Changing the Paradigm and Positions on Defense

Trace Travers, Publisher
Golden Bear Report
Tj1suwzbxjyevtizwapx
Tj1suwzbxjyevtizwapx

Cal Football

After the third practice of camp, defensive coordinator Tim DeRuyter had this to say about picking up the defense from a year ago and imparting a message on them:

“We talk to them about changing the image, having a new paradigm.," DeRuyter said. "That was my talk with them, meeting one, that we determine what we’re going to be. Don’t let outside voices do that and I think our guys have approached this, because it’s so brand new, with a lot of energy, and you see them go out and make some plays and get excited about it, and that’s what defense is. You’ve got to play with effort and emotion, obviously fundamentals, but if you’re not thinking that you’re not a good defense, you’ll usually hit that mark. So we’ve got to get these guys to change their thinking.”

That paradigm change is starting to occur, the defense is starting to speed up and make plays in the backfield, and part of that comes from something Justin Wilcox has imparted several times this spring. That's putting players in a position to succeed.

The initial transition to a 3-4 defense from the 4-3 seemed like an odd fit to start. There were only six scholarship linebackers. There wasn't a true nose tackle on the roster. A few position changes later, some shuffling of positions around in the secondary, and a ton of fundamental work later, the defense is starting to hum.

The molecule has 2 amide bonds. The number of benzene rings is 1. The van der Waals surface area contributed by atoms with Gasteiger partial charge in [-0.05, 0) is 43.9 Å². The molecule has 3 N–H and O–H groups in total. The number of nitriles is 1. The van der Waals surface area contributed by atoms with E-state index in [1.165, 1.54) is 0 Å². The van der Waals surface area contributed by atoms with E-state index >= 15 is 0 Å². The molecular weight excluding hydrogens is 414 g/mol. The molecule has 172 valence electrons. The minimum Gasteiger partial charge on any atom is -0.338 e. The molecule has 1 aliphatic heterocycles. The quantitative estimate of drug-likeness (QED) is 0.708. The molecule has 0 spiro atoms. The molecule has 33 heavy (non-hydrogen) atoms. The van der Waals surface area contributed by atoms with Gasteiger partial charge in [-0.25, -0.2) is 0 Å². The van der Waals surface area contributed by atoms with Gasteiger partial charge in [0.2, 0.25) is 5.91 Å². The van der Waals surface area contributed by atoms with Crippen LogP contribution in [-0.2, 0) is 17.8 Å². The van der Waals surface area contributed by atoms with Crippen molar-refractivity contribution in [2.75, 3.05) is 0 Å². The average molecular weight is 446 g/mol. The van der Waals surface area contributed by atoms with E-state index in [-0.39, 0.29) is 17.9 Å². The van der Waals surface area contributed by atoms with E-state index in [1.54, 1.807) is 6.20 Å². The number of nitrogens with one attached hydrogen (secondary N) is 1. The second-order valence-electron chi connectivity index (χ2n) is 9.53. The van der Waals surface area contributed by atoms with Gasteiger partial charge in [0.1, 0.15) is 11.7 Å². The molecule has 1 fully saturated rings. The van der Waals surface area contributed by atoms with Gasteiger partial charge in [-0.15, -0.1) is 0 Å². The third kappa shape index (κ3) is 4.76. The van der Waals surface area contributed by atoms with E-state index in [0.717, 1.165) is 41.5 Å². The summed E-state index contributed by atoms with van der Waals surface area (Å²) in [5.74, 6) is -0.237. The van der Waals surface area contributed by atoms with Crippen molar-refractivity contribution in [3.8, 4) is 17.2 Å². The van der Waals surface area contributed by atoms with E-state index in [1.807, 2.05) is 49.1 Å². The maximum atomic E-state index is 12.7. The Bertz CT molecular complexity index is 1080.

A big piece of this was the movement of a few 4-3 defensive ends to the outside linebacker spot, as Cameron Saffle, Evan Weaver, Alex Funches, Russell Ude, and Trevor Howard all made the move, joining Cameron Goode there. In DeRuyter's defense, the 3-4 OLBs are mostly used as pass rushing types, while also getting out in space and covering the flats. Saffle and Funches have been two of the most notable performances during the spring, with Saffle getting two sacks in team periods Saturday, and Funches covering routes in flats and forcing rushed passes. They've allayed some concerns about linebacker depth for now.

"(Saffle's) one of those guys we've targeted," DeRuyter noted, "with his skillset coming off an edge, he's an excellent pass rusher, and we're trying to put him in positions where he can get some one on ones where he can make some plays."

DeRuyter also had some high praise for Funches, who played a bit as a standup DE in junior college, but was recruited to be a down lineman by the previous staff.

"I'm really pleased that the previous staff had recruited him," DeRuyter said about the JC transfer from Trinity Valley CC, "and he was here when we got here in January, because I think he's got a chance to be an impact player. He's very athletic in space. He's got very good pass rushing skills. He's a really bright young man who has picked up the packages really well, and he's the kind of guy that, had we recruited him from the start, that's the guy we would have targeted."

Another beneficiary from this change is OLB Russell Ude. Ude bounced around positions a season ago on the defensive line, getting passed up on the depth chart. The former four-star recruit has found his position, rotating in with the first group on defense.